The Federal Reserve is facing uncertainty between a healing U.S. economy and a weakening global economy, Allianz chief economic adviser Mohamed El-Erian told CNBC on Tuesday.
As a result, the Fed will likely start to raise initerest rates in the summer, but it will do so slowly, he predicted.
"They've got to build in some cushion. So I think they'll still go, but I think it reflects this divergence that's occurring in both economic performance and policy prospects," El-Erian said in a CNBC "Squawk Box" interview.
The current volatility in currency markets is a concern because history shows that sharp movements in foreign exchange result in something breaking somewhere in global markets, he added.
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"This has been the history over and over again. In the past it was emerging markets. This time it is corporations that are weaker, and importantly, it is adding to the volatility. And remember, the whole notion of the Fed is to repress market volatility," he said.
While currency movements are important, they are not unexpected, he said. Consequently, those movements will not change the Fed's calculus for rate hikes.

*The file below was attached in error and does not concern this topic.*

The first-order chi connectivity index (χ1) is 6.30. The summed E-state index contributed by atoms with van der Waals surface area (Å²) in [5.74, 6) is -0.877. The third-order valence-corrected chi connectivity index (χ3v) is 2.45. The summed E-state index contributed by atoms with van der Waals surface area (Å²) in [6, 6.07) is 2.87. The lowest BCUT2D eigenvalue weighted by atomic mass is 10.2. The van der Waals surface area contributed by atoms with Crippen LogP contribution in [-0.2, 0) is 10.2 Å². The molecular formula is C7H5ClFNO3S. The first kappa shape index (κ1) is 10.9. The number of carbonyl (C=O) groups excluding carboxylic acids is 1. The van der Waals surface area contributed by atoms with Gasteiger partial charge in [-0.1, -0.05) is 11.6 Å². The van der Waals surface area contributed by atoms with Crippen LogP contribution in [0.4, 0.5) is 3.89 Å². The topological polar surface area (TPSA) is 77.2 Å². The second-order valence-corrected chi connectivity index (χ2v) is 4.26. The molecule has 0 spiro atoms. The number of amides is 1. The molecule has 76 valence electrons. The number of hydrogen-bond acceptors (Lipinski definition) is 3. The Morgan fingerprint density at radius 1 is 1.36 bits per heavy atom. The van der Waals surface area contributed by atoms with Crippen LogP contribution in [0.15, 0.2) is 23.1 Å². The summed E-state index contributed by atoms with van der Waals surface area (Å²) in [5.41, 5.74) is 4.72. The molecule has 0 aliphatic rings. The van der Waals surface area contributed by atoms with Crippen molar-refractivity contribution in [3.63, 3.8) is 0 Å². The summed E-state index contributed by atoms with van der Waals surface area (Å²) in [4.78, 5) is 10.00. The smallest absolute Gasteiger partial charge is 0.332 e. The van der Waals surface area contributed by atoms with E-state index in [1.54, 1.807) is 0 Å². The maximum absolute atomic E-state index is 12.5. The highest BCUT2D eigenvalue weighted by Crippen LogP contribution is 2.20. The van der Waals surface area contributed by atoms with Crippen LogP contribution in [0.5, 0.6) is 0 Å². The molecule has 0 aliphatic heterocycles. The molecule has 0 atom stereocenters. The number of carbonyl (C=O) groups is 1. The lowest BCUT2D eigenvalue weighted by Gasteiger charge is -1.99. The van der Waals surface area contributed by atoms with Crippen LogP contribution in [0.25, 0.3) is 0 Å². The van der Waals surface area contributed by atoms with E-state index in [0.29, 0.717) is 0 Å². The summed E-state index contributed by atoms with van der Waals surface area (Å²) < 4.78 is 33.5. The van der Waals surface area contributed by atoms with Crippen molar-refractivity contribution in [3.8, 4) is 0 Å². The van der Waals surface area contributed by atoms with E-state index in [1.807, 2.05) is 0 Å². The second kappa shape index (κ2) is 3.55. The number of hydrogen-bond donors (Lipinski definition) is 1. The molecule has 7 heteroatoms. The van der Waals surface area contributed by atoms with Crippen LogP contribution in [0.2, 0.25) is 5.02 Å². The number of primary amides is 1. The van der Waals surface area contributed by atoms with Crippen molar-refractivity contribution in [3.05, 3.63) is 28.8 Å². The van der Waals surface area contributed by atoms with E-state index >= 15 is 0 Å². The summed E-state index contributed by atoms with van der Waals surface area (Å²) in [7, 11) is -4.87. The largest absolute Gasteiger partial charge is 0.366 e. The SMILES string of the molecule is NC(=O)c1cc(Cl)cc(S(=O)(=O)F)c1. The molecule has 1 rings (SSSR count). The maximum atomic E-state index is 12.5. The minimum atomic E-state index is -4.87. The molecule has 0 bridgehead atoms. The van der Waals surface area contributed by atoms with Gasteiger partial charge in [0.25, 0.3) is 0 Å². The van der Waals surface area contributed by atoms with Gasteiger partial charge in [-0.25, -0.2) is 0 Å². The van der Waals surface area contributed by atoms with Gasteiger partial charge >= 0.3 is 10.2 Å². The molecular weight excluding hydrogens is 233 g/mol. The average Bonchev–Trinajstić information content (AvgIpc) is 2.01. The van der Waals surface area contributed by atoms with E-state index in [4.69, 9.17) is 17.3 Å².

El-Erian sees two big risks in global markets this year.
The first is companies that are not hedged, particularly those that have a mismatch in revenues and liabilities. The number of unhedged companies in the United States pales in comparison to those in the emerging markets, he said.
The second risk is the uncertainty over central banks' ability to repress volatility.
"They're battling. Look at the Russian central bank today. Look at the Swiss central bank today. They're having enormous difficulty dealing with foreign exchange volatility," he said.
Investors will have their resilience tested this year in the face of greater volatility as central bankers lose their ability to ease volatility, he said.
The condition of the markets will be a geopolitical call as much as it is an economic and corporate call. Investors should keep an eye on Russia, which El-Erian said is a major source of concern for Europe.
"If Europe goes into recession, the U.S. is going to be impacted," he said.
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